When creating histograms of non-categorial data (things like pH, temperature, etc.), you need to specify things called "bins". Each bin has something called an interval specified for it. For example, if I have the data:

```
11 12 13 14 15 16 17 18 19
```

I can create 5 bins with right-open, left-closed intervals like this:

```
1st bin: [10, 12)
2nd bin: [12, 14)
3rd bin: [14, 16)
4th bin: [16, 18)
5th bin: [18, 20)
```

What this means is that the first bin will "hold" values between 10 and 12, *including 10 but not including 12*. The interval notation used above is shorthand for this:

```
1st bin: 10 ≤ x < 12
2nd bin: 12 ≤ x < 14
3rd bin: 14 ≤ x < 16
4th bin: 16 ≤ x < 18
5th bin: 18 ≤ x < 20
```

So that means the values 11 will go into the 1st bin, but the value 12 will go into the second bin, etc. R will do this binning process for you then draw the histogram based on how many items are in each bin. For the above data, you'll get a rather not-interesting (or interesting, depending on your expectations) histogram that is mostly flat except at the first bin.

The following examples illustrate what the different combinations of brackets and parentheses mean when using interval notation (assume x is an element of the real number line):

```
(1, 4) --> 1 < x < 4 left-open, right-open
[3, 7) --> 3 ≤ x < 7 left-closed, right-open
(2, 9] --> 2 < x ≤ 9 left-open, right-closed
[5, 6] --> 5 ≤ x ≤ 6 left-closed, right-closed
```

Note that you can't use brackets for infinities, assuming you're not using the extended real number line

```
(-∞, ∞) --> -∞ < x < ∞
(-∞, 20] --> -∞ < x ≤ 20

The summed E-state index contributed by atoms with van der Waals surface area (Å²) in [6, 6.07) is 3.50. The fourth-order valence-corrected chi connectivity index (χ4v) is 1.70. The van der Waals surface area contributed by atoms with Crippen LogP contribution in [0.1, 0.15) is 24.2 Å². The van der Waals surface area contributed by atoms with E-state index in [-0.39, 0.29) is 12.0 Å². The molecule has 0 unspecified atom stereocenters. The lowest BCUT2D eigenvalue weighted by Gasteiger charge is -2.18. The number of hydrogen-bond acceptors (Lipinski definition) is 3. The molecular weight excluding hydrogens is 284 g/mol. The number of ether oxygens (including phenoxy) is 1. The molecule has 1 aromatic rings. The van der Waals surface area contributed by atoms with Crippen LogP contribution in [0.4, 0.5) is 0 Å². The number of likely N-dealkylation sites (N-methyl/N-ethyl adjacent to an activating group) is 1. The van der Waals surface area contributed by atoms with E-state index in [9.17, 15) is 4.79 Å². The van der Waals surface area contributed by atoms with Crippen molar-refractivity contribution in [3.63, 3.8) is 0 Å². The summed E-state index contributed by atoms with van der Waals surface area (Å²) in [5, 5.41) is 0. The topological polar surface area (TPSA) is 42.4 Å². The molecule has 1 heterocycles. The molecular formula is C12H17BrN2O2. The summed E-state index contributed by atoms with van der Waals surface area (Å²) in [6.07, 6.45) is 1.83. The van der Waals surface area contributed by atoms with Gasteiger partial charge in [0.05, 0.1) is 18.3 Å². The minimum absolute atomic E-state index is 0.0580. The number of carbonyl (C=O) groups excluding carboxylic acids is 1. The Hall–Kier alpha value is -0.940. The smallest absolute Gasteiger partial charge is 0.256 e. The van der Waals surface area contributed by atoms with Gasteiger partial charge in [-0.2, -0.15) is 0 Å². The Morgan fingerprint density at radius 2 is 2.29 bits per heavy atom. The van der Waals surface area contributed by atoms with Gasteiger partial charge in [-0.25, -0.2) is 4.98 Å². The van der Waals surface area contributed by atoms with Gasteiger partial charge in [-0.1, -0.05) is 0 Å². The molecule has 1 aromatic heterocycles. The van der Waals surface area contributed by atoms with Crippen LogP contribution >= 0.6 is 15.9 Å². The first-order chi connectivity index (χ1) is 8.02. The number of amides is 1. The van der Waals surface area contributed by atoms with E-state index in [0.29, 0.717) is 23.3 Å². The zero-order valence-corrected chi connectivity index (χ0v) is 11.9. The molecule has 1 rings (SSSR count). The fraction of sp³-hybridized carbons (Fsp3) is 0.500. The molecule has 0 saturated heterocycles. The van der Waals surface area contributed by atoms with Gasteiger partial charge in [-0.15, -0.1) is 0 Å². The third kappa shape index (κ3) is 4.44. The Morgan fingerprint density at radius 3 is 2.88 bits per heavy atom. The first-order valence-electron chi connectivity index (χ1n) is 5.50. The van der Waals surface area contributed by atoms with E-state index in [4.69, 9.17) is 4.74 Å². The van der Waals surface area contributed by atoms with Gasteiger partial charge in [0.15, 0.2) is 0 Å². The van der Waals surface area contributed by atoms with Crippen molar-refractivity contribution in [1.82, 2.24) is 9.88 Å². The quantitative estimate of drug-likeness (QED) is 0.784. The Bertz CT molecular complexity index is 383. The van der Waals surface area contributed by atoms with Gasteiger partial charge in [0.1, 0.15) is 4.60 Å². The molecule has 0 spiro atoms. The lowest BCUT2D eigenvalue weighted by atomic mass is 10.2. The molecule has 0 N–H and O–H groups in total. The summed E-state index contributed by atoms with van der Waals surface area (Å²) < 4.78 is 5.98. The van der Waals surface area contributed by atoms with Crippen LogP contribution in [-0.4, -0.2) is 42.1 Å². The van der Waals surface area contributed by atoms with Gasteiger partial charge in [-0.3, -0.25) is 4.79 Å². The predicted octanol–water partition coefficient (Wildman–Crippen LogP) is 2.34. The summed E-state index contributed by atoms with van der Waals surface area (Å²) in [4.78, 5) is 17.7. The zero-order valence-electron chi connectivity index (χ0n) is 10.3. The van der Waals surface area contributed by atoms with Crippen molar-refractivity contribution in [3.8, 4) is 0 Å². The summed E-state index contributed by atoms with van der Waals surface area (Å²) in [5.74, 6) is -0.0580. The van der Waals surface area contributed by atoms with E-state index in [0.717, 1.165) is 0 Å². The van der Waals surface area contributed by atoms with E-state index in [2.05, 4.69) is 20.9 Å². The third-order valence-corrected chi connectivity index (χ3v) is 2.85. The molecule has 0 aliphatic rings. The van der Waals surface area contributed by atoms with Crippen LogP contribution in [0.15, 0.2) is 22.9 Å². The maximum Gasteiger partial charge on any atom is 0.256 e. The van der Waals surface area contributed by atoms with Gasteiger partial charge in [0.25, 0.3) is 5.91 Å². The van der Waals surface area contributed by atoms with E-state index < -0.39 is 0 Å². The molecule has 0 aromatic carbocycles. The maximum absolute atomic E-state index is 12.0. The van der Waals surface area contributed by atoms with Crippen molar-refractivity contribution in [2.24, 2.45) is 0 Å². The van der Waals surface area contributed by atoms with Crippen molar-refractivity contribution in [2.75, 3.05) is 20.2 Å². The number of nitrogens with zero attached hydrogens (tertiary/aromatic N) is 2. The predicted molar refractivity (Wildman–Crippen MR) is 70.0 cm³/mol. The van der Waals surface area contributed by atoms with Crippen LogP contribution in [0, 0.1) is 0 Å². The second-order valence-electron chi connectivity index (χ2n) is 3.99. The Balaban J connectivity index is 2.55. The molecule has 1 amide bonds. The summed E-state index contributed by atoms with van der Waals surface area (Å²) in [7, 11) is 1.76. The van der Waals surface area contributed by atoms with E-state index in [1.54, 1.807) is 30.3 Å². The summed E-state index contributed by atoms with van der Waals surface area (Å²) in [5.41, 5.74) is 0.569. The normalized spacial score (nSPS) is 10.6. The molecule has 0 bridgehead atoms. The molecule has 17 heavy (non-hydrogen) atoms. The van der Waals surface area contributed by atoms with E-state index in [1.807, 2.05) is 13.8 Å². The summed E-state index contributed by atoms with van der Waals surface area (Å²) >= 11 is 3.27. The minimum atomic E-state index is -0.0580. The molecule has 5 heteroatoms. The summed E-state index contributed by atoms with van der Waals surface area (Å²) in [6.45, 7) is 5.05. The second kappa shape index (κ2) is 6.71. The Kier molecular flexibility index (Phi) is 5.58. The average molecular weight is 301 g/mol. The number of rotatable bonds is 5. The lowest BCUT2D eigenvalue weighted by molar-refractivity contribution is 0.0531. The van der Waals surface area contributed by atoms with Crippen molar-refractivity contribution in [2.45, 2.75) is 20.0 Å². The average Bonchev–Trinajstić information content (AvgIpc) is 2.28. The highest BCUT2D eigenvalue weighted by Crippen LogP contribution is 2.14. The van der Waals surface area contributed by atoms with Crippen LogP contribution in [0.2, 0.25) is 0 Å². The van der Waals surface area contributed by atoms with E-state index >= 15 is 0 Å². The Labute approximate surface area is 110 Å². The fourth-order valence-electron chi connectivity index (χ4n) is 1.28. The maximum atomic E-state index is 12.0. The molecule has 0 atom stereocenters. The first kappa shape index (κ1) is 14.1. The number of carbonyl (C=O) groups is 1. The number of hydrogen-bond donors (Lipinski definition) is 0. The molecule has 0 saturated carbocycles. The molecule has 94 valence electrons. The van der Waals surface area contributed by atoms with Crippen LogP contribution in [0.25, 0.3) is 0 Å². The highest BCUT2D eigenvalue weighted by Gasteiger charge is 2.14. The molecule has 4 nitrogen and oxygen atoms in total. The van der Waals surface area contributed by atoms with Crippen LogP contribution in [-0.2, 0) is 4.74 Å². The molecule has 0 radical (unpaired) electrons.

[20, ∞) --> 20 ≤ x < ∞
(1000, ∞) --> 1000 < x < ∞
(-∞, ∞] --> Invalid
(41, ∞] --> Invalid
```

If I want left-open, right-closed intervals, then the bins would look like this:

```
1st bin: (10, 12] i.e. 10 < x ≤ 12
2nd bin: (12, 14] 12 < x ≤ 14
3rd bin: (14, 16] 14 < x ≤ 16
4th bin: (16, 18] 16 < x ≤ 18
5th bin: (18, 20] 18 < x ≤ 20
```

See the difference? In this case, now values 11, and 12 will go into the first bin. This may change in the appearance of the histogram depending on how you bin the data. Now, this time your histogram is still almost flat but now the 5th bin is different from the rest (only 1 data point instead of 2 for the rest).

Now, fortunately in R you don't have to specify the bins yourself, but R is nice enough to ask you whether you want the bins to be left-closed, right-open (`[a, b)`

) or left-open, right-closed (`(a, b]`

). That's the difference you get w.r.t the "right" parameter does in the `hist()`

function.

`(1, 4)`

,`[3, 7)`

,`(2, 9]`

, and`[5, 6]`

mean? – In silico Dec 27 '11 at 19:03wouldbe opaque. See here and here for all the background you'll need to understand those terms. – Josh O'Brien Dec 27 '11 at 19:08